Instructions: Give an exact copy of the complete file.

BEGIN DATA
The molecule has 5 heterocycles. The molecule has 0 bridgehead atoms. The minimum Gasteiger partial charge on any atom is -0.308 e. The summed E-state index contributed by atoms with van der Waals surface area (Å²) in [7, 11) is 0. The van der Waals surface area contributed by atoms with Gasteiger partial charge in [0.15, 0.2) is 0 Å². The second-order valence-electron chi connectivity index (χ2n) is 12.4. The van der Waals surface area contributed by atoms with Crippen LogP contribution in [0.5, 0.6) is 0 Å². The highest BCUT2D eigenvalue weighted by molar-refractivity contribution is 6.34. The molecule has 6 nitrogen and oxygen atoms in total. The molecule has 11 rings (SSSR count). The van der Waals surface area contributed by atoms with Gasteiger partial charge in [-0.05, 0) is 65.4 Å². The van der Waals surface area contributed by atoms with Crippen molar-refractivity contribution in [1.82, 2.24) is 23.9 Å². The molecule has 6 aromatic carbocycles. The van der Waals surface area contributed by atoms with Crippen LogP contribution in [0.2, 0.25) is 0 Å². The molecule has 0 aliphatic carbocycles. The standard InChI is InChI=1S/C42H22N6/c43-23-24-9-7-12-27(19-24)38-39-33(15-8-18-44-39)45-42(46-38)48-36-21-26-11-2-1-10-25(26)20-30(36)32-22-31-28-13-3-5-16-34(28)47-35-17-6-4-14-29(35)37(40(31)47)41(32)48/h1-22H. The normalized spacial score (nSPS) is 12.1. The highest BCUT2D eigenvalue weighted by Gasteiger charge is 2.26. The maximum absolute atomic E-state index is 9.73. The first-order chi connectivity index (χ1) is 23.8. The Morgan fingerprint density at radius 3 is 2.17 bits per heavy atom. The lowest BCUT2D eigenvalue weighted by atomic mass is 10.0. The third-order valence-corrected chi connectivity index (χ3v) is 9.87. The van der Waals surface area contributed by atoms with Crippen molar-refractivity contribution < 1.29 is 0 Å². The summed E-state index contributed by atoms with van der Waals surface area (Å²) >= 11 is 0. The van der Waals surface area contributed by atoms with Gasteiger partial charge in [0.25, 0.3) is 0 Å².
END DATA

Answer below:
The molecule has 5 heterocycles. The molecule has 0 bridgehead atoms. The minimum Gasteiger partial charge on any atom is -0.308 e. The summed E-state index contributed by atoms with van der Waals surface area (Å²) in [7, 11) is 0. The van der Waals surface area contributed by atoms with Gasteiger partial charge in [0.15, 0.2) is 0 Å². The second-order valence-electron chi connectivity index (χ2n) is 12.4. The van der Waals surface area contributed by atoms with Crippen LogP contribution in [0.5, 0.6) is 0 Å². The highest BCUT2D eigenvalue weighted by molar-refractivity contribution is 6.34. The molecule has 6 nitrogen and oxygen atoms in total. The molecule has 11 rings (SSSR count). The van der Waals surface area contributed by atoms with Gasteiger partial charge in [-0.05, 0) is 65.4 Å². The van der Waals surface area contributed by atoms with Crippen molar-refractivity contribution in [1.82, 2.24) is 23.9 Å². The molecule has 6 aromatic carbocycles. The van der Waals surface area contributed by atoms with Crippen LogP contribution in [0.2, 0.25) is 0 Å². The molecule has 0 aliphatic carbocycles. The standard InChI is InChI=1S/C42H22N6/c43-23-24-9-7-12-27(19-24)38-39-33(15-8-18-44-39)45-42(46-38)48-36-21-26-11-2-1-10-25(26)20-30(36)32-22-31-28-13-3-5-16-34(28)47-35-17-6-4-14-29(35)37(40(31)47)41(32)48/h1-22H. The normalized spacial score (nSPS) is 12.1. The highest BCUT2D eigenvalue weighted by Gasteiger charge is 2.26. The maximum absolute atomic E-state index is 9.73. The first-order chi connectivity index (χ1) is 23.8. The Morgan fingerprint density at radius 3 is 2.17 bits per heavy atom. The lowest BCUT2D eigenvalue weighted by atomic mass is 10.0. The third-order valence-corrected chi connectivity index (χ3v) is 9.87. The van der Waals surface area contributed by atoms with Crippen molar-refractivity contribution < 1.29 is 0 Å². The summed E-state index contributed by atoms with van der Waals surface area (Å²) >= 11 is 0. The van der Waals surface area contributed by atoms with Gasteiger partial charge in [0.25, 0.3) is 0 Å².